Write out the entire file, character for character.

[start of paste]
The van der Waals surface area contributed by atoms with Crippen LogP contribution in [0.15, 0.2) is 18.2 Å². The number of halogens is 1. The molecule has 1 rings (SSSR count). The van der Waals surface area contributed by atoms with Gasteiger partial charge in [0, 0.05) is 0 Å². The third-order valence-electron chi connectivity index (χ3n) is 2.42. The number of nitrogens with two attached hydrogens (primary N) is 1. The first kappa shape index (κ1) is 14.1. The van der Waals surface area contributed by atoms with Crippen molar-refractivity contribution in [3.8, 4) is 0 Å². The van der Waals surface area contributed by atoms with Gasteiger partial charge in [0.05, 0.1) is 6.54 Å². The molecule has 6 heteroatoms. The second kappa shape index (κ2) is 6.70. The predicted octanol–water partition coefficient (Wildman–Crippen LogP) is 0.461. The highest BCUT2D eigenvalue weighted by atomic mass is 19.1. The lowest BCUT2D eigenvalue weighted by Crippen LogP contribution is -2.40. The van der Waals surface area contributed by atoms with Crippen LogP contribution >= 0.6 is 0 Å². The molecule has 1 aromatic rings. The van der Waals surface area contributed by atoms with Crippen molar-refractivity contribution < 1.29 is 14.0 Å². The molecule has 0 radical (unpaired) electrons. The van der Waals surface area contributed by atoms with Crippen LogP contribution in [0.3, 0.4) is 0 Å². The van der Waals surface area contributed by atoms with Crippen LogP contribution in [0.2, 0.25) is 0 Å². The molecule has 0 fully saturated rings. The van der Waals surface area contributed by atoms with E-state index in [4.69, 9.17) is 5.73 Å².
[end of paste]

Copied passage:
The van der Waals surface area contributed by atoms with Crippen LogP contribution in [0.15, 0.2) is 18.2 Å². The number of halogens is 1. The molecule has 1 rings (SSSR count). The van der Waals surface area contributed by atoms with Gasteiger partial charge in [0, 0.05) is 0 Å². The third-order valence-electron chi connectivity index (χ3n) is 2.42. The number of nitrogens with two attached hydrogens (primary N) is 1. The first kappa shape index (κ1) is 14.1. The van der Waals surface area contributed by atoms with Crippen molar-refractivity contribution in [3.8, 4) is 0 Å². The van der Waals surface area contributed by atoms with Gasteiger partial charge in [0.05, 0.1) is 6.54 Å². The molecule has 6 heteroatoms. The second kappa shape index (κ2) is 6.70. The predicted octanol–water partition coefficient (Wildman–Crippen LogP) is 0.461. The highest BCUT2D eigenvalue weighted by atomic mass is 19.1. The lowest BCUT2D eigenvalue weighted by Crippen LogP contribution is -2.40. The van der Waals surface area contributed by atoms with Crippen LogP contribution >= 0.6 is 0 Å². The molecule has 1 aromatic rings. The van der Waals surface area contributed by atoms with Crippen molar-refractivity contribution < 1.29 is 14.0 Å². The molecule has 0 radical (unpaired) electrons. The van der Waals surface area contributed by atoms with Crippen LogP contribution in [0.3, 0.4) is 0 Å². The van der Waals surface area contributed by atoms with Crippen LogP contribution in [0.2, 0.25) is 0 Å². The molecule has 0 fully saturated rings. The van der Waals surface area contributed by atoms with E-state index in [4.69, 9.17) is 5.73 Å².